Graeme McDowell, 34, is among the PGA Tour players testing and providing feedback for the product, which has had more than 35,000 rounds uploaded, while the PGA of America partnered with Game Golf in part because it can help PGA teaching professionals with training and instruction.
“We know we have inspired competitors to try to leapfrog us,” Game Golf Chief Executive John McGuire said by telephone. “Because of our growth, our partners, being USGA-approved, we feel we’ve built a solid moat around us.”
Unlike Arccos, Game Golf can be used in competition because it doesn’t provide real-time data. The U.S. Golf Association, which helps write the rules of golf and is the organizer of this week’s U.S. Open, has said Arccos can’t be used in tournaments because the real-time information it provides on the golf course might provide an advantage.
“If you’re going to be able to access that during play, during that day, we just don’t think that’s the right thing,” John Bodenhamer, the USGA’s senior managing director of rules, competitions and equipment standards, said in a telephone interview from Pinehurst. “If it can help your game in the future and you can benefit from knowing what you’ve done that day, it’s absolutely fine. We think it’s a neat tool.”
Syed said that instant feedback is exactly what makes Arccos unique in the shot-tracking industry. Arccos, available for pre-orders at $299 with an August shipping date, also has to deal with the stigma attached by some golf traditionalists to using mobile phones on the course.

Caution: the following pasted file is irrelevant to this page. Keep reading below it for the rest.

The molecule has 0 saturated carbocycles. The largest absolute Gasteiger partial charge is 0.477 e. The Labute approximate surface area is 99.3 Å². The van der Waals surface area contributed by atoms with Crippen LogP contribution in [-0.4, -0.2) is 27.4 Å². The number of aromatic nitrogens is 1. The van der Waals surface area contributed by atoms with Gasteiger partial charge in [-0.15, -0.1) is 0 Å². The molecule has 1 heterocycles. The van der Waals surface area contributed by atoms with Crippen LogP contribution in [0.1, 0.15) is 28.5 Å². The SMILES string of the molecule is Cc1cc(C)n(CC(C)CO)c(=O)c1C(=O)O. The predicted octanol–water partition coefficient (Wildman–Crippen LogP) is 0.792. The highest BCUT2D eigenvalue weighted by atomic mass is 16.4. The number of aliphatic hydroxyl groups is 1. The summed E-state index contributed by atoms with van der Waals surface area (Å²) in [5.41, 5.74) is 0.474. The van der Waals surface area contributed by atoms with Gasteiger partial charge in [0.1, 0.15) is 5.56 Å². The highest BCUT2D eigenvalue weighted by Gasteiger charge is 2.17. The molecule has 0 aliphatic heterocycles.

To ensure the GPS properly tracks the distances and direction of shots and records putts, players have to have the phone with the Arccos app with them during the round.
Faisal, 33, who spent seven years at Bank of America Merrill Lynch working in the energy and power division, said consideration was given to using an intermediary device, but that too many people forgot to take the necessary steps required to record each shot. Faisal said since so many people have mobile phones in their pockets anyway, Arccos opted to incorporate that technology, which required just a one-time sync to automatically track data.
“You’re not here to be manually collecting data, you’re here to golf,” Faisal said.
Much of the credit for Arccos’s technology goes to Callaway, which created the shot-tracking sensors within its research and development department. When Chip Brewer was hired as Callaway CEO in 2012, the company decided to focus on its core business of clubs and balls while licensing other areas, including the patents for its shot-tracking sensors.
Syed and Faisal licensed the technology in November 2012 and last year raised $5 million in venture funding, with less than 10 percent coming from individual investors like Dunne and the rest coming from New Haven, Connecticut-based Launch Capital. Callaway spokesman Scott Goryl said the company now acts simply as an adviser to Arccos, which has a staff of about 20 in Stamford, Connecticut -- most of whom are engineers -- along with 17 employees in India.
“Callaway gets the credit for identifying the opportunity and developing the first working prototype of the technology,” Syed said shortly after making his second birdie of the round at Yale. “It looked like a lab project and we basically refined it, polished it. It was our job to make the user experience pop out, make it work much more smoothly.”
Quantitative analytics has been used to improve performance from Wall Street to the sports world -- from data-driven investment philosophies to the statistical focus in Major League Baseball that became the subject of Michael Lewis’s book “Moneyball.” Arccos’s founders aim for it to provide the next frontier in data gathering for everyday golfers.
“It’s like Moneyball for golf,” Faisal said. “It’s the perfect sport -- it’s all numbers. This can take it to the next level.”